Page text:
§  You might take for granted that when you retrieve a file of information or send an e-mail message across the internet it will always reach its destination.

§  But sometimes it does not, because the process for sending information is extremely complex.

§  In orser for the Internet to work in connecting many different types of computers, software and files together, standardized rules called protocols must be used, that define how computers communicate.

§  A good example of an early communications protocol was Morse code.

§  The Protocol for the Morse code used standardized dots and dashes to communicate over telegraph lines by transmitting electrical impulses.

§  Internet Connections are made with a series of protocols called TCP/IP.

§  The TCP/IP (Transfer Control Protocol/Internet Protocol) defines the Internet as a Packet – Switched Network.

§  With a packet-switched Connection, There is no single, unbroken connection between sender and receiver, like there is with the telephone system.

§  The Telephone System is a connection-oriented, circuit – switched network.

§  When you make a telephone call, the switches at the telephone company set up a dedicated line between you and the person you call, for the duration of the call.

§  While you are using the line, no one else can; and if there is a problem on the network, you lose your connection.

§  A packet-switched network does not require two computers to establish a dedicated, unbroken connection for data transfer.

§  It instead breaks the data into small units or packets and transfers the packets over any phone or data lines that are currently available.

§  When you ask your browser to go to a specific Internet Address, or When you click on a hyperlink, the sending computer breaks the data you have asked for into packets.

§  Each Packet contains a piece of the data. Each packet is labelled with the addressed of the sending and receiving computers along with some instructions on how to put the data back together again once it has reached its destination.

§  The data in these small packets is transferred over phone lines or data lines.

§  The packets take different routes through a complex series of routers.

§  Each router examines the destination address and decides the best way to get the packets to their destination.

§  The packets eventually all reach their destination, your computer, and are put back together again, using the instructions they have been labelled with.

§  That is why it sometimes takes a while to load the data, before information appears on your screen.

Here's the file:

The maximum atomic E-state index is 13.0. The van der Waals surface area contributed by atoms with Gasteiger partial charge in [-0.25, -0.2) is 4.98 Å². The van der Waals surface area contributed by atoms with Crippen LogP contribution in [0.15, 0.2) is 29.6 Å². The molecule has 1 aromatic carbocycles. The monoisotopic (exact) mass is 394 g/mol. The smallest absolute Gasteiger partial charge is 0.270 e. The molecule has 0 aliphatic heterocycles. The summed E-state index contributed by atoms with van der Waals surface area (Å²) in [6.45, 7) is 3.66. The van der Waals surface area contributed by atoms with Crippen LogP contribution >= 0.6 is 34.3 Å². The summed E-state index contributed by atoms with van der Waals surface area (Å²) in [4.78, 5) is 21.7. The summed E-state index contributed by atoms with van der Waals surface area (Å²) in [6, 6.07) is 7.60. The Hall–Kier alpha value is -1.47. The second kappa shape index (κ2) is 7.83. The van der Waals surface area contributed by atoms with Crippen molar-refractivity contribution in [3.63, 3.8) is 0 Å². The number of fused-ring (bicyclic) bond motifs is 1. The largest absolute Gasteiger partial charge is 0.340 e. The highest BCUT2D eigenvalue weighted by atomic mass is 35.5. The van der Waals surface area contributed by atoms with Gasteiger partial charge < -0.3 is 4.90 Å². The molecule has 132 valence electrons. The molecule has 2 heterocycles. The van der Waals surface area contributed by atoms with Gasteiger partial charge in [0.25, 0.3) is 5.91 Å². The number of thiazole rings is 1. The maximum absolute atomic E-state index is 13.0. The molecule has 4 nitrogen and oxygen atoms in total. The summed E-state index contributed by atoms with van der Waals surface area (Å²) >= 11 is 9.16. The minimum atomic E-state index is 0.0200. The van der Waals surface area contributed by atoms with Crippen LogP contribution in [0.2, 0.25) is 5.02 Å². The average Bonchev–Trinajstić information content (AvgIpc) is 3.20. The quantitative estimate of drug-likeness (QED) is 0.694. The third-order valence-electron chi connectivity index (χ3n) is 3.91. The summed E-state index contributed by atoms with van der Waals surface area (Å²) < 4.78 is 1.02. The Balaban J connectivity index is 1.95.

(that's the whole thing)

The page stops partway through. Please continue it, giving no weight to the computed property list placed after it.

§  Of Course, the speed of the data transfer depends on the type of network connection or modem you use.

§  All Internet Functions depend on protocols, which standardized how the data for those functions are transferred.

§  Such protocols include HTTP, FTP, Gopher and telnet etc.

§  They are being chosen according to their desired access and mode of the data transfer from one computer to another.

o    HTTP: HTTP stands for Hyper Text Transfer Protocol. This protocol is used for accessing World Wide Web Documents.

o    FTP: FTP stands for File Transfer Protocol. This protocol is used for transferring files from one computer to another.

o    Gopher: This protocol is used for accessing documents via Gopher Menus.

o    Telnet: This protocol allows the users to logon to a remote computer.

§  The World Wide Web uses HTTP to transfer data. The HTTP protocol contains commands that allow you to jump another hypertext document and retrieve the information in that document.

§  When you enter a URL in your browser window or click on a link, this sends an HTTP command to the web server described in the URL, and directs the server to send the requested file.

§  The computer language used to create hypertext documents is referred to as HTML.

§  HTML uses tags to format documents so that a web browser can read and display them.

§  Tags donate such features as headings, paragraphs, fonts, images, and hypertext links.

§  The HTML code behind any web document may be displayed in a browser window by selecting “Page Resource” on the “View” menu, or by right clicking the mouse and choosing “View Source”.

§  FTP developed in 1985, is a standard method of moving files from one computer to another on the Internet.

§  The transfer of files using FTP can work in either direction.

§  You may retrieve files from a remote server, or transfer files to a remote server, if you have been granted access to that server.


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